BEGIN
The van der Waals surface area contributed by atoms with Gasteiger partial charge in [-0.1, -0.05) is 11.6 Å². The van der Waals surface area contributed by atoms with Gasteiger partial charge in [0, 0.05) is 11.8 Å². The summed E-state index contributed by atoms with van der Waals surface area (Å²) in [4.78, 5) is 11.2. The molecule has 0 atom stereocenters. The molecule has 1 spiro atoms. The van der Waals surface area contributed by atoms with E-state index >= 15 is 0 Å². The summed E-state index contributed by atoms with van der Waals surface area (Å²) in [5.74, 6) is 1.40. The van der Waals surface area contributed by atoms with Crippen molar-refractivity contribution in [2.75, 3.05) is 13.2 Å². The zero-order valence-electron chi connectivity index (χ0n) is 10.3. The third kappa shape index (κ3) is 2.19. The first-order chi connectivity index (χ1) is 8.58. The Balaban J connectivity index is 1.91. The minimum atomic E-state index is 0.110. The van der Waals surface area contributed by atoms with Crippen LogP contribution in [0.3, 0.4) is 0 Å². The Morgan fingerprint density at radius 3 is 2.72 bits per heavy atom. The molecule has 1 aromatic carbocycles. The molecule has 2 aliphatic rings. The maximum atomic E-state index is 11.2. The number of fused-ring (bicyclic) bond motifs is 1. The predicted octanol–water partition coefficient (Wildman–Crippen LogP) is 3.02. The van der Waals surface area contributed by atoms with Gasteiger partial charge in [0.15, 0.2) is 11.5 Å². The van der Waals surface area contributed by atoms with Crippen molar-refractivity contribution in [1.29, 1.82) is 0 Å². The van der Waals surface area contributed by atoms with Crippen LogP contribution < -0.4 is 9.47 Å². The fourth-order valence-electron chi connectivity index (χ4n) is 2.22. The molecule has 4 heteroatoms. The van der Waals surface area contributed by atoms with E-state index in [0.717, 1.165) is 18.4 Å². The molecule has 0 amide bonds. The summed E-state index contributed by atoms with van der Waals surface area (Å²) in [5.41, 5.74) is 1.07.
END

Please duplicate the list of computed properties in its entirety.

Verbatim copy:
The van der Waals surface area contributed by atoms with Gasteiger partial charge in [-0.1, -0.05) is 11.6 Å². The van der Waals surface area contributed by atoms with Gasteiger partial charge in [0, 0.05) is 11.8 Å². The summed E-state index contributed by atoms with van der Waals surface area (Å²) in [4.78, 5) is 11.2. The molecule has 0 atom stereocenters. The molecule has 1 spiro atoms. The van der Waals surface area contributed by atoms with E-state index >= 15 is 0 Å². The summed E-state index contributed by atoms with van der Waals surface area (Å²) in [5.74, 6) is 1.40. The van der Waals surface area contributed by atoms with Crippen molar-refractivity contribution in [2.75, 3.05) is 13.2 Å². The zero-order valence-electron chi connectivity index (χ0n) is 10.3. The third kappa shape index (κ3) is 2.19. The first-order chi connectivity index (χ1) is 8.58. The Balaban J connectivity index is 1.91. The minimum atomic E-state index is 0.110. The van der Waals surface area contributed by atoms with Crippen LogP contribution in [0.3, 0.4) is 0 Å². The Morgan fingerprint density at radius 3 is 2.72 bits per heavy atom. The molecule has 1 aromatic carbocycles. The molecule has 2 aliphatic rings. The maximum atomic E-state index is 11.2. The number of fused-ring (bicyclic) bond motifs is 1. The predicted octanol–water partition coefficient (Wildman–Crippen LogP) is 3.02. The van der Waals surface area contributed by atoms with Gasteiger partial charge in [0.15, 0.2) is 11.5 Å². The van der Waals surface area contributed by atoms with Crippen molar-refractivity contribution in [1.29, 1.82) is 0 Å². The van der Waals surface area contributed by atoms with Crippen LogP contribution < -0.4 is 9.47 Å². The fourth-order valence-electron chi connectivity index (χ4n) is 2.22. The molecule has 4 heteroatoms. The van der Waals surface area contributed by atoms with E-state index in [0.717, 1.165) is 18.4 Å². The molecule has 0 amide bonds. The summed E-state index contributed by atoms with van der Waals surface area (Å²) in [5.41, 5.74) is 1.07.